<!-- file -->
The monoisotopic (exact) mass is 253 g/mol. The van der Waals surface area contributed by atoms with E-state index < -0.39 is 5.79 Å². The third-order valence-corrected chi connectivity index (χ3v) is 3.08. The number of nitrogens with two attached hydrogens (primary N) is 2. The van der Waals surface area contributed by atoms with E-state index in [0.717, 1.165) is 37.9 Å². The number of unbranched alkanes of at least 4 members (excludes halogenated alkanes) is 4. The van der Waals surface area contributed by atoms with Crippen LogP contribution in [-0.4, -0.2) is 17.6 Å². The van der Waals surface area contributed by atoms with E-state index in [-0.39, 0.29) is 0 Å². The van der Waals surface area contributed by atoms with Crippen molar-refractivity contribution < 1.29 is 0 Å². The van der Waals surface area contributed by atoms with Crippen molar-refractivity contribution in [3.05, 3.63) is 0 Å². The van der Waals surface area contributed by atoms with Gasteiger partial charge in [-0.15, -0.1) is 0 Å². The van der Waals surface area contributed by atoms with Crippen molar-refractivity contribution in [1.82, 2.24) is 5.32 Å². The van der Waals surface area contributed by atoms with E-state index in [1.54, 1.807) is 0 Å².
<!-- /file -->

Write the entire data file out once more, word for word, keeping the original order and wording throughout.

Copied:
The monoisotopic (exact) mass is 253 g/mol. The van der Waals surface area contributed by atoms with E-state index < -0.39 is 5.79 Å². The third-order valence-corrected chi connectivity index (χ3v) is 3.08. The number of nitrogens with two attached hydrogens (primary N) is 2. The van der Waals surface area contributed by atoms with E-state index in [0.717, 1.165) is 37.9 Å². The number of unbranched alkanes of at least 4 members (excludes halogenated alkanes) is 4. The van der Waals surface area contributed by atoms with Crippen LogP contribution in [-0.4, -0.2) is 17.6 Å². The van der Waals surface area contributed by atoms with E-state index in [-0.39, 0.29) is 0 Å². The van der Waals surface area contributed by atoms with Crippen molar-refractivity contribution < 1.29 is 0 Å². The van der Waals surface area contributed by atoms with Crippen molar-refractivity contribution in [3.05, 3.63) is 0 Å². The van der Waals surface area contributed by atoms with Gasteiger partial charge in [-0.15, -0.1) is 0 Å². The van der Waals surface area contributed by atoms with Crippen molar-refractivity contribution in [1.82, 2.24) is 5.32 Å². The van der Waals surface area contributed by atoms with E-state index in [1.54, 1.807) is 0 Å².